Iraqi forces say they have cleared Islamic State (IS) militants from a wide area around the strategic Haditha dam, helped by US air strikes.
The jihadists have repeatedly tried to capture the dam in western Anbar province from government troops and their Sunni militia allies.
The action marked a widening of US air strikes which have previously been in support of Kurdish forces in the north.
US President Barack Obama is to reveal a strategy on Wednesday to defeat IS.
The leader of a pro-Iraqi government paramilitary force in western Iraq said the air strikes wiped out an IS patrol trying to attack the dam.
“They (the air strikes) were very accurate. There was no collateral damage. If Islamic State had gained control of the dam, many areas of Iraq would have been seriously threatened, even (the capital) Baghdad,” Sheik Ahmed Abu Risha told Reuters.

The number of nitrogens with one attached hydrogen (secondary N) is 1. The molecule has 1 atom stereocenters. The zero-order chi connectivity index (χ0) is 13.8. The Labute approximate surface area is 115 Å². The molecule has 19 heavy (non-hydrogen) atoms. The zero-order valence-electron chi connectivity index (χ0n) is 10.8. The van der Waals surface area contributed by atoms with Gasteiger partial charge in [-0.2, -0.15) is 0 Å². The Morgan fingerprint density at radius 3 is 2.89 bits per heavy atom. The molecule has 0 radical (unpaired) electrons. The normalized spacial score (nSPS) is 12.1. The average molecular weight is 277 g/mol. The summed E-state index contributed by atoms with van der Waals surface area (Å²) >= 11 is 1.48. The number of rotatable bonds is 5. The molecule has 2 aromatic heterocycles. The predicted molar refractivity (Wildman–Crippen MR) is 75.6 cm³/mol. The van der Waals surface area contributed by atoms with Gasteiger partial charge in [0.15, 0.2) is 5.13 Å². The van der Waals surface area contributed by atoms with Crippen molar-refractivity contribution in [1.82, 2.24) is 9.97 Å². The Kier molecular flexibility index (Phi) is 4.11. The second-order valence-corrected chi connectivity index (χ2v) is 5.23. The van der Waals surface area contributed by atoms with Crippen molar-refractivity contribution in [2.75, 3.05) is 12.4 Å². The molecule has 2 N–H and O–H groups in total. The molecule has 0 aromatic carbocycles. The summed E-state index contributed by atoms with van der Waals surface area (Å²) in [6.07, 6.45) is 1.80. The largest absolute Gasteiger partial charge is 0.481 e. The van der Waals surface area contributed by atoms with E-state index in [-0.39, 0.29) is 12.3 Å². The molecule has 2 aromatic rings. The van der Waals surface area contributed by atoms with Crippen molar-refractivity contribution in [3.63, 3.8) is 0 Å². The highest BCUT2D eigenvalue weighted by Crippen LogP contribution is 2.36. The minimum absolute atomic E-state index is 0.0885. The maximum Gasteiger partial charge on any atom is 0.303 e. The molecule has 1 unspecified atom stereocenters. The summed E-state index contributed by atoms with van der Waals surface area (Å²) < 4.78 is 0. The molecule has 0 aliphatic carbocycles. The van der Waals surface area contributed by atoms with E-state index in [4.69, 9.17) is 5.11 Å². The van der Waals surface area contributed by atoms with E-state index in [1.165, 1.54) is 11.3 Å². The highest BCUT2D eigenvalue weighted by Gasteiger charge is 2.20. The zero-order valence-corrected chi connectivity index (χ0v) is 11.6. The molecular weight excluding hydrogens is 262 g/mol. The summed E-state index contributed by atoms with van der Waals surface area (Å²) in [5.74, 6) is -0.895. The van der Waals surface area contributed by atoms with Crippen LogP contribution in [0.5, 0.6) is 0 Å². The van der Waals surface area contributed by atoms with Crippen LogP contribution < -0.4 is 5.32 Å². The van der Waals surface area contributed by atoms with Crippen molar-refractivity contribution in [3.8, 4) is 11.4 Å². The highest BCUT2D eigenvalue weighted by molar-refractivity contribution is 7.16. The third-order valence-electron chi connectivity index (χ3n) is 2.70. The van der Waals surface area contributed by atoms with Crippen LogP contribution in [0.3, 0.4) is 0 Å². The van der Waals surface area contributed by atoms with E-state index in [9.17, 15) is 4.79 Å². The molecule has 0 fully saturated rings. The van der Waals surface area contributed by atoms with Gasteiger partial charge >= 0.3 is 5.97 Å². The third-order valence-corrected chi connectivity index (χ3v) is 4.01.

“Joint forces backed by air support and tribesmen launched a wide attack to clear the areas surrounding the Haditha district,” security spokesman Lt Gen Qassem Atta told AFP news agency.
Troops and militia also retook Barwana, east of Haditha, from IS fighters, who abandoned their weapons and vehicles in their retreat, AFP reported.
However, the governor of Anbar, Ahmed al-Dulaimi, was wounded by a mortar round shortly after Barwana was retaken.
The US military said it carried out five strikes involving bomber and fighter aircraft.
It said militants’ armoured vehicles – some carrying anti-aircraft artillery – were destroyed. The US said all its aircraft left the area safely.
Haditha dam is Iraq’s second biggest hydroelectric facility and also provides millions with water.
The US has carried out more than 130 air strikes since early August to support Iraqi and Kurdish forces fighting IS in northern Iraq, but Sunday’s strikes were the first in Anbar.